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What Was the Louisiana Purchase?

By S. Mithra
Updated May 17, 2024
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In 1803, President Thomas Jefferson signed a treaty with Napoleon Bonaparte that ceded a giant swath of land to the United States in the Louisiana Purchase. This doubled the size of America, giving the country access to the very important trade route of the Mississippi River and the port city of New Orleans. The land included in the deal would eventually become 13 new states of the Union for just pennies an acre.

The land of the New World had been under dispute between America, France, Great Britain, and Spain for decades. At the start of the 19th century, France controlled New Orleans, but Spain had made a separate agreement to allow Americans to navigate the stretches of the Mississippi River. They claimed to control this passage to benefit both countries in trade. Napoleon's dream was to secure the entire area to use as a new economic center for France's conquest of Hispaniola (modern day Haiti) to trade in sugar, rum, and slaves. He was low on supplies, however, and concern about another war against Great Britain in Europe helped lead him to offer the land to Jefferson.

On 30 April 1803, the two leaders signed a Treaty of Cession, as well as papers regarding payment, to legally transfer the land. The property contained within the Louisiana Purchase stretched from the Gulf of Mexico to the amorphous north border with Canada, and from the Mississippi River to somewhere near the Rocky Mountains. It was an unbelievable 800,000 square miles (2 million square kilometers) of valuable resources for merely 60,000 francs, or 15 million US Dollars (USD). Jefferson took a risk in engaging in this transfer, as it extended the power of the federal government over the states in testing the limits of the Constitution.

The largest single purchase of land in United States' history, the deal included all or part of Montana, North Dakota, South Dakota, Minnesota, Wyoming, Nebraska, Iowa, Colorado, Kansas, Missouri, Oklahoma, Arkansas, and Louisiana, with perhaps a tiny bit of Texas and New Mexico. Extending the borders of the Union fulfilled the compulsion of Manifest Destiny to occupy the continent previously occupied by Native Americans. In 2003, many of these states celebrated the bicentennial of the Louisiana Purchase with special exhibits, parades, and fairs.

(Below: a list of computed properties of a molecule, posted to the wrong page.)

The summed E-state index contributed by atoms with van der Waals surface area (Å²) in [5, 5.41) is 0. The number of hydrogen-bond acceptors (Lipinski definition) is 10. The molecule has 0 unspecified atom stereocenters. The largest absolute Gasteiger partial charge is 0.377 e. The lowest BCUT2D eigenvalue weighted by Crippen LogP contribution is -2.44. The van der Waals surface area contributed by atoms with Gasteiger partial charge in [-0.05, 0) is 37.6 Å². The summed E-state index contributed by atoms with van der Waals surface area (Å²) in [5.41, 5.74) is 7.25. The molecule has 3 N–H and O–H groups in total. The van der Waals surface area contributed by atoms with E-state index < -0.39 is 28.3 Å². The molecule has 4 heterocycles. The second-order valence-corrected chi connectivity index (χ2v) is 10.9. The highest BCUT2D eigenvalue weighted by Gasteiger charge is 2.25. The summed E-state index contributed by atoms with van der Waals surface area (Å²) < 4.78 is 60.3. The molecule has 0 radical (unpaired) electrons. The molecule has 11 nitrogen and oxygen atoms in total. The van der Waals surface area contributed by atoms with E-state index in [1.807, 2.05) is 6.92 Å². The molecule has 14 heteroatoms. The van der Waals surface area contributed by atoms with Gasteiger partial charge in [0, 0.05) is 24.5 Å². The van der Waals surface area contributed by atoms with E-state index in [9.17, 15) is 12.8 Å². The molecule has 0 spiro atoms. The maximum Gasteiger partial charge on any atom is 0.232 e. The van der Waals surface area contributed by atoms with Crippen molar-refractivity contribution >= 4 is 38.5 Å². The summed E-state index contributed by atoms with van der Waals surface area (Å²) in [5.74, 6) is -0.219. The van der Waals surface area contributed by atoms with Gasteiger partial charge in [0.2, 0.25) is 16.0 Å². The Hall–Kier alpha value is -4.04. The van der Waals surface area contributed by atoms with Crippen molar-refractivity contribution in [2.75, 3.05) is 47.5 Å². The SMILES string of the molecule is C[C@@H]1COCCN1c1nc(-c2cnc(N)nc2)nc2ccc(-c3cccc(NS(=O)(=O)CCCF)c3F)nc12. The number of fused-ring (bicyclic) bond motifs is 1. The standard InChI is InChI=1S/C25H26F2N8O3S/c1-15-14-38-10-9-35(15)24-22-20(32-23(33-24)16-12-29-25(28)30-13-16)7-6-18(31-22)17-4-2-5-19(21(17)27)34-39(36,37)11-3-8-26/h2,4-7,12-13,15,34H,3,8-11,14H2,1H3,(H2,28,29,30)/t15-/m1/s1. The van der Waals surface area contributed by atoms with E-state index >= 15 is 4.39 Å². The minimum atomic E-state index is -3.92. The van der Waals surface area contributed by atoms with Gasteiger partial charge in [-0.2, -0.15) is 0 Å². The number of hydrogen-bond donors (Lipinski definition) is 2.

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Discussion Comments
By discographer — On Feb 26, 2013
Did the French have any other benefit from this purchase aside from trade? It seems like a great deal for us and a bad deal for them.
By bear78 — On Feb 26, 2013
@anon247647-- I think it does matter. This event shows what a great President Thomas Jefferson was.

It doesn't seem as important now, but back then, the Mississippi river was extremely important. It was a major port of commerce and US couldn't have afforded to lose this port. US states would have had heavy economic losses if that had happened.

Thomas Jefferson showed his leadership by taking the opportunity to guarantee access to this port by making the Louisiana purchase and treaty. Of course, it was a great gain in terms of land (especially considering how much it cost us), but I also think about as a great economic gain.

By ysmina — On Feb 26, 2013
@anon32875-- I'm not sure why Britain accepted this, but Britain agreed for US to jointly occupy their land in the Treaty of 1818. I think both sides wanted new boundaries and entered into this temporary treaty. Oregon territory was definitely the most important piece of land at that time and more and more US settlers arrived on it eventually making it US territory.
By Carolyn25 — On Feb 26, 2013

I think that the fact that the Louisiana Purchase literally doubled the size of America often goes under-appreciated.

By anon247647 — On Feb 14, 2012

It does not matter. We are here today. End of story.

By anon68818 — On Mar 04, 2010

Very helpful.

By anon32875 — On May 28, 2009

How did they get the British cession??

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